WELL, MY FRIENDS, IT’S MARCH, and I’m sure we all agree that Old Man Winter has way, way overstayed his welcome.
I thought I would be serving tea at a place in the city. Instead, I’m working in our office, and my current occupation doesn’t involve traveling to anywhere except the post office. (It’s like doing laundry: you sort through the junk mail, code and file the invoices, try to decipher heavy Asian accents on the phone, empty the waste baskets and get everything tidied away for a little while, and then you start over again.)
I’ve always said that administration is not my thing.
So the joke is on me, as usual.
Anyway, I’m bored, and thinking of tea and travel makes me nostalgic, so I’m going to ramble about other countries and things that are none of my business.
I’m not a politician–just a farmer’s daughter. But Ireland and Israel are like strangers who keep crossing my path and bumping into each other, and I feel like they should be friends.
THERE WAS A WINTER when it was so cold that the air hurt to breath and made the hair in adult noses crackle. Power lines snapped under the weight of accumulated snow, which completely buried our car, and which we melted in pots on our wood-burning stove because the plumbing was frozen. It took real guts to venture out on the icy roads. Starving coyotes would sit outside the house at night, punctuating the stillness with their delirious howls, while our Border Collie slept fitfully indoors by the fire. My sisters and I curled up together, spoon-style, beneath a mountain of quilts, more like one body than three. To ward off the doldrums, we played a sadistic little game in which we dared one another to go outside and run all the way around the house barefooted. We were always the kind of children who were easily entertained, and so it was no hardship when fog settled in like a nebula, erasing the world around us. I perused the whole shelf of World Book encyclopedias from A to Z. I ate instant oatmeal and learned the importance of ritual—those little habits and routines that lubricate the machinery of life and maintain our sanity.
So it must be nostalgia or femininity or some combination of both that when I think of “adventure” I automatically think not of storm-chasing or espionage but of Gontran de Poncin’s description of hibernating at a Hudson Bay Company outpost in Kabloona.
“Paddy had done wonders with his living room. It was warm and intimate and was the frame within which our life was lived. Here within a hundred miles of the Magnetic Pole there was a kind of bourgeois* coziness that was unbelievable. I used to say to myself that there were no bourgeois places, there were only domesticated souls. One could be an adventurer in New York, and one could also be an old maid in the polar regions… Nothing would have been present to remind one of the Arctic if a few white foxes, the ‘money’ that paid for my excursions on the trail, had not been hanging from the ceiling… There was even a vase of artificial flowers—which I would hide from time to time and Gibson would bring out again almost immediately… Continue reading “Snug As A Bacillus In A Cheese”→
How are you? Had any visitors lately? How’s your new prosthetic working?
Yes, the trip was ok and everyone’s fine.
Flying with El Al afforded fifteen solid hours to get pre-acclimated to Israeli bluntness and the rich sound of spoken Hebrew. The gate at Los Angeles International Airport is very remote and hard to find (just like the Israeli embassy in San Fransisco is located in an unmarked building and, once inside, deliberately disorienting). The jet was roomy and clean, the staff professional, the food tasty. Most of the passengers were Jewish, and so there was a lot of camaraderie and sarcastic humor going on. There was also a lot of seat-shuffling, because some of them didn’t want to sit with members of the opposite sex.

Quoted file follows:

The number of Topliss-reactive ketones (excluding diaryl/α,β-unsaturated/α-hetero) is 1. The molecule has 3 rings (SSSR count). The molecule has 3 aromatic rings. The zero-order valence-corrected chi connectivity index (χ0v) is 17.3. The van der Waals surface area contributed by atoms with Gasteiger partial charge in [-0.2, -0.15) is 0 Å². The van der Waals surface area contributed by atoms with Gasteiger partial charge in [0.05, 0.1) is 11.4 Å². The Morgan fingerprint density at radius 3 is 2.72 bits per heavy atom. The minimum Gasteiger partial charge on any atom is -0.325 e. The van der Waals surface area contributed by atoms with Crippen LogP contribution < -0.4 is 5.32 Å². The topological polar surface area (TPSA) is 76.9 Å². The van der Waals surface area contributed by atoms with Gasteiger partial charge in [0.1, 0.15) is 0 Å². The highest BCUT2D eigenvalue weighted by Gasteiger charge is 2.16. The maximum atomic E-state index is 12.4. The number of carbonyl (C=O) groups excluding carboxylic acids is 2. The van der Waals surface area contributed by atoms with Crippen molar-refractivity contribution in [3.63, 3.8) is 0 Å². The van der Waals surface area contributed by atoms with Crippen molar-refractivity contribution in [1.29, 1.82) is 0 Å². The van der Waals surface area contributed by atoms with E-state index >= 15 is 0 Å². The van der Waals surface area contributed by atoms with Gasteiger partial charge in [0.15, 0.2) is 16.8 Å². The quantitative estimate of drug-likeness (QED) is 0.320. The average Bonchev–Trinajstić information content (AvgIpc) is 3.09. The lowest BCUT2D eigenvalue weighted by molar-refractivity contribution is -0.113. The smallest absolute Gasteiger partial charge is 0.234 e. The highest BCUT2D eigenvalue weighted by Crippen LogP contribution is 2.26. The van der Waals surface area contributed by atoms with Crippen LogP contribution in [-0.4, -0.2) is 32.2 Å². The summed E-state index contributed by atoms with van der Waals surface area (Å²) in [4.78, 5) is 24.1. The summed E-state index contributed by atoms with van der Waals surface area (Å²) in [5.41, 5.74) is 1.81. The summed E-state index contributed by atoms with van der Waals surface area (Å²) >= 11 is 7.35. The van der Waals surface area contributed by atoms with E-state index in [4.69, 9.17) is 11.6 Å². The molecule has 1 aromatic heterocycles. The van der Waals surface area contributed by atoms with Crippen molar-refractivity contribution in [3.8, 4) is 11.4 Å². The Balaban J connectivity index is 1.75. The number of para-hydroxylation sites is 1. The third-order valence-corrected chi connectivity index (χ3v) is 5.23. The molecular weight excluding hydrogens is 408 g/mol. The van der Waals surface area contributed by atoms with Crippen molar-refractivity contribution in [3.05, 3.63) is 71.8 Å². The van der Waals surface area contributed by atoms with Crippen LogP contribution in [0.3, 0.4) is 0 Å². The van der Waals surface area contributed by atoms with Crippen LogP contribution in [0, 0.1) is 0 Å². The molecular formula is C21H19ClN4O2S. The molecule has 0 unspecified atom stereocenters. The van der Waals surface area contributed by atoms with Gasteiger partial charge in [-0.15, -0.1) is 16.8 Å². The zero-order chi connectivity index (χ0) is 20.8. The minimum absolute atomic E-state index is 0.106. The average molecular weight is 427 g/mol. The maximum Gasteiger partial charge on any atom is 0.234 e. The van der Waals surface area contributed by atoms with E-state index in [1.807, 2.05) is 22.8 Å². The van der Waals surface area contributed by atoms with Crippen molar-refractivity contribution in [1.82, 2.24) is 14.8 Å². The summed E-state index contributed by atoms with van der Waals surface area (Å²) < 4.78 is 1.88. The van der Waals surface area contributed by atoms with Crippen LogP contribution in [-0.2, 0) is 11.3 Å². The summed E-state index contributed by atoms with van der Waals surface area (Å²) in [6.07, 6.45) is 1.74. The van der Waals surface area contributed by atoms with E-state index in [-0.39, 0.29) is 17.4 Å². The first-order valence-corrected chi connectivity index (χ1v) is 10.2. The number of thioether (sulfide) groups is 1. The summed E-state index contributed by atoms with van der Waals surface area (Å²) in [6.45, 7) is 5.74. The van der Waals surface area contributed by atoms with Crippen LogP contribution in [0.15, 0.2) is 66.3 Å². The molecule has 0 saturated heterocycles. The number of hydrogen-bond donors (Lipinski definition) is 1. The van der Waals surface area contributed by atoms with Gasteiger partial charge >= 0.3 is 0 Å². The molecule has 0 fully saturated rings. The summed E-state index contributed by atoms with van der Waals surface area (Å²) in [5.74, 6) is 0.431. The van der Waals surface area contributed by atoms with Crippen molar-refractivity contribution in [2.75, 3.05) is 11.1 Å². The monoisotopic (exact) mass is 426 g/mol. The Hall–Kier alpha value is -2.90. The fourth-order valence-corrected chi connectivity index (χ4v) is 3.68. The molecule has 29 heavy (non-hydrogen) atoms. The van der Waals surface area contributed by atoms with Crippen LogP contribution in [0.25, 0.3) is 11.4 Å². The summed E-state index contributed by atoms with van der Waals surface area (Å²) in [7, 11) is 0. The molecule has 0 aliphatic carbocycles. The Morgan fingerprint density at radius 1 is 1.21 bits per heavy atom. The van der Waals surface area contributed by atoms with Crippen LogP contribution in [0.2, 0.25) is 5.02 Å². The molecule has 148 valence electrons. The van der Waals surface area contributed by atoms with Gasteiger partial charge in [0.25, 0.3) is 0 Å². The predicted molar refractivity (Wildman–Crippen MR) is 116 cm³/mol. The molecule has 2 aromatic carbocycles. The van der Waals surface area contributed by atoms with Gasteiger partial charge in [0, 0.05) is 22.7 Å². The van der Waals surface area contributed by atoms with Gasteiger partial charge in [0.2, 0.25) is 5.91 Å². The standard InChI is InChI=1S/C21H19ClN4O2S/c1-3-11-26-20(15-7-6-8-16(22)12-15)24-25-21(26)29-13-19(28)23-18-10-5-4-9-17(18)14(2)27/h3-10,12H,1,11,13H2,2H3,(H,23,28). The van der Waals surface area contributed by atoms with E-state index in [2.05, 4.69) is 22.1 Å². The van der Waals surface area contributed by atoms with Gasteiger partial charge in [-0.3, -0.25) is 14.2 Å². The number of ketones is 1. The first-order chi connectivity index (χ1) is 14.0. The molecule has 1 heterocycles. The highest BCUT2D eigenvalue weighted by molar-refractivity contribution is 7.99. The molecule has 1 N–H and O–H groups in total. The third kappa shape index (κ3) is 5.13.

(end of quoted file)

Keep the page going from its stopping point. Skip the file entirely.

The sophisticated young lady banker to my left chatted with me in a refreshingly candid way and shared her things as though we were old friends. The elderly lady to my right overflowed her seat like a big pillow and doted on me with shocking warmth. “We need people like you,” she sighed, patting my leg. A helpful lady in the row ahead taught me some fun Hebrew phrases (“Is my accent cute?”). She had a dark complexion and her traditional turban made her look like a Gypsy fortune-teller. “Be very careful,” she warned me, almost as if she were gazing into a crystal ball, “Stay away from crowded places.”
My best adolescent friend was a Gypsy girl from Romania. Do you remember her from when you were at our house, the last time you escaped? Her adopted grandparents were quite the globetrotters, if you remember, and I used to like to sit on a camel saddle at their house. So now I’m traveling and everyone looks like a Gypsy to me. Maybe one day I’ll see a Gypsy staring back at me from the mirror… Continue reading “A Letter To The Man In Orange: Uncensored”→
HE WAS CROSSING KING DAVID STREET, in Jerusalem, near the hip vicinity of Mamilla Mall. I noticed his distinctly Native American features and limber stride even before I saw the long hair dangling down his back, swinging behind him like a pendulum as he disappeared into a sweaty throng of pedestrians.
His head was high. There was a bounce in his step. No slumped shoulders and shuffling feet. No empty whisky bottle. No shame. No defeat. No Johnny Cash singing honky tonk…
Jerusalem is a colorful place. It isn’t Disney Land, it isn’t Paris, but it really is like the naval of the world. Here you might find a Baptist church led by an Assemblies of God pastor meeting on Saturday instead of Sunday, and I walk around humming It’s A Small World, because the world really does seem to shrink when you are here, surrounded by Jews, Arabs, Armenians, Druze, African refugees, foreign dignitaries, and tourists speaking almost every language under the sun…
Still, outside of the military, it’s unusual to see an American Indian so far from America.